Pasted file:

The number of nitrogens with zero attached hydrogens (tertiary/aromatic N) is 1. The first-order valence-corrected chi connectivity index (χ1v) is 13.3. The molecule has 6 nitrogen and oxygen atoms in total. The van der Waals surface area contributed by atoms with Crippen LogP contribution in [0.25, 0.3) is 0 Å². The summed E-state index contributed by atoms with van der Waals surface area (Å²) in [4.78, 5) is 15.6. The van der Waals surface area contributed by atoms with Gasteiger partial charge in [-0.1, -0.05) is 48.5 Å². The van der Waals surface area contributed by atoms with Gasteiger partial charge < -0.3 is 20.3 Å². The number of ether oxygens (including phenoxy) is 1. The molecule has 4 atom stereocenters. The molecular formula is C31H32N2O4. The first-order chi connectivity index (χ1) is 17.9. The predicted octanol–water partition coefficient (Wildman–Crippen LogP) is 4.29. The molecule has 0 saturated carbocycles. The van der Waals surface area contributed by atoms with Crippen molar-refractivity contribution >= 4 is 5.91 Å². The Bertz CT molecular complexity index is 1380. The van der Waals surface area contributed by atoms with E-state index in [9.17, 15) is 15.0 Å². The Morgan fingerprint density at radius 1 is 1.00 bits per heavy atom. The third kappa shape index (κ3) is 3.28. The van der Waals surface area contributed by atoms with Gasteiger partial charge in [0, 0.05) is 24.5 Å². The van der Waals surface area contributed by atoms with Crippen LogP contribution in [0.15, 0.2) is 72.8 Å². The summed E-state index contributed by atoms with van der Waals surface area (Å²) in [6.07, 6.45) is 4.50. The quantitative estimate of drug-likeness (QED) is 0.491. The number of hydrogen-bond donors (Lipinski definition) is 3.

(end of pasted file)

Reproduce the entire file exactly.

The number of nitrogens with zero attached hydrogens (tertiary/aromatic N) is 1. The first-order valence-corrected chi connectivity index (χ1v) is 13.3. The molecule has 6 nitrogen and oxygen atoms in total. The van der Waals surface area contributed by atoms with Crippen LogP contribution in [0.25, 0.3) is 0 Å². The summed E-state index contributed by atoms with van der Waals surface area (Å²) in [4.78, 5) is 15.6. The van der Waals surface area contributed by atoms with Gasteiger partial charge in [-0.1, -0.05) is 48.5 Å². The van der Waals surface area contributed by atoms with Gasteiger partial charge < -0.3 is 20.3 Å². The number of ether oxygens (including phenoxy) is 1. The molecule has 4 atom stereocenters. The molecular formula is C31H32N2O4. The first-order chi connectivity index (χ1) is 17.9. The predicted octanol–water partition coefficient (Wildman–Crippen LogP) is 4.29. The molecule has 0 saturated carbocycles. The van der Waals surface area contributed by atoms with Crippen molar-refractivity contribution >= 4 is 5.91 Å². The Bertz CT molecular complexity index is 1380. The van der Waals surface area contributed by atoms with E-state index in [9.17, 15) is 15.0 Å². The Morgan fingerprint density at radius 1 is 1.00 bits per heavy atom. The third kappa shape index (κ3) is 3.28. The van der Waals surface area contributed by atoms with Gasteiger partial charge in [0, 0.05) is 24.5 Å². The van der Waals surface area contributed by atoms with Crippen LogP contribution in [0.15, 0.2) is 72.8 Å². The summed E-state index contributed by atoms with van der Waals surface area (Å²) in [6.07, 6.45) is 4.50. The quantitative estimate of drug-likeness (QED) is 0.491. The number of hydrogen-bond donors (Lipinski definition) is 3.